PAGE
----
If you’re looking to brighten your home or gift a beautiful bouquet, growing your own cut flowers can be a rewarding and eco-friendly option. This expert guide introduces you to 21 easy-to-grow cut flowers that are not only beautiful but also suitable for gardeners of all skill levels. We’ve compiled information from horticultural bodies, government resources, and academic experts to help you get started.

Sunflowers (Helianthus annuus)

Sunflowers are iconic and easy to grow, making them a perfect choice for beginners. The USDA’s Plant Hardiness Zone Map can help you determine the best time to plant sunflowers in your region.

USDA Plant Hardiness Zone Map

University of California, Agriculture and Natural Resources – Sunflowers

Zinnias (Zinnia elegans)

Zinnias come in a wide variety of colors and are known for their long-lasting blooms. The University of Florida’s IFAS Extension offers valuable insights into zinnia cultivation.

  • University of Florida IFAS Extension – Zinnias

Marigolds (Tagetes spp.)

Marigolds are low-maintenance and come in shades of orange and yellow. The Royal Horticultural Society (RHS) provides expert guidance on marigold care.

  • Royal Horticultural Society – Marigolds

Cosmos (Cosmos bipinnatus)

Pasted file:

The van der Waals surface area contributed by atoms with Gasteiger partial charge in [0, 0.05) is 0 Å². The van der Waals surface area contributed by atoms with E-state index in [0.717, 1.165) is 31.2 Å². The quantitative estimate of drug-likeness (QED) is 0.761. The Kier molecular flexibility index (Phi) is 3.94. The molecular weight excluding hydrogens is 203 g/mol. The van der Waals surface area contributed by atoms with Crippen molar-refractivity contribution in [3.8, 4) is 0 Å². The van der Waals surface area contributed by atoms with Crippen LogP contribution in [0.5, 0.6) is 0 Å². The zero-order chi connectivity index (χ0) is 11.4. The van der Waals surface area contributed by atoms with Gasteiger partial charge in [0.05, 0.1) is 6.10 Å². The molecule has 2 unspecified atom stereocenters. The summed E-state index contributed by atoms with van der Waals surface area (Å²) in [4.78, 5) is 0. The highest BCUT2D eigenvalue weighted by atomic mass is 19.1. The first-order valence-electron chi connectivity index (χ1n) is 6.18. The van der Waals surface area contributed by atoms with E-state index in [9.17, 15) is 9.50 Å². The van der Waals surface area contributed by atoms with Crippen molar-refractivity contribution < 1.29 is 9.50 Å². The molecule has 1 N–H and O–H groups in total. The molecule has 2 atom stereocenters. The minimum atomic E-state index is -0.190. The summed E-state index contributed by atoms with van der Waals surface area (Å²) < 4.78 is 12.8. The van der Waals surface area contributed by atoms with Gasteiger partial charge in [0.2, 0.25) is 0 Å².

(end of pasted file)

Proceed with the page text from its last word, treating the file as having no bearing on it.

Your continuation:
Cosmos produce delicate, daisy-like blooms. The University of California’s Agriculture and Natural Resources division offers information on growing cosmos.

  • University of California, Agriculture and Natural Resources – Cosmos

Dahlias (Dahlia spp.)

Dahlias are known for their vibrant, intricate blooms. The American Dahlia Society is an excellent resource for dahlia enthusiasts.

  • American Dahlia Society

Sweet Peas (Lathyrus odoratus)

Sweet peas are fragrant and charming, perfect for cut flower arrangements. The Royal Horticultural Society (RHS) offers guidance on growing sweet peas.

  • Royal Horticultural Society – Sweet Peas

Lavender (Lavandula spp.)

Lavender is not only fragrant but also a great addition to cut flower arrangements. The University of California’s Agriculture and Natural Resources division provides information on growing lavender.

  • University of California, Agriculture and Natural Resources – Lavender

Snapdragons (Antirrhinum majus)

Snapdragons add height and variety to bouquets. The University of Minnesota Extension offers guidance on growing snapdragons.

  • University of Minnesota Extension – Snapdragons

Nasturtiums (Tropaeolum spp.)

Nasturtiums have vibrant, edible flowers and are easy to grow. The Royal Horticultural Society (RHS) offers insights into nasturtium care.

  • Royal Horticultural Society – Nasturtiums

Black-Eyed Susans (Rudbeckia spp.)

Black-eyed Susans are native to North America and are a breeze to cultivate. The Lady Bird Johnson Wildflower Center provides information on growing these wildflowers.

  • Lady Bird Johnson Wildflower Center – Black-Eyed Susans

Daffodils (Narcissus spp.)

Daffodils are early spring bloomers that can be easily grown. The American Daffodil Society offers advice on daffodil cultivation.

  • American Daffodil Society

Coneflowers (Echinacea spp.)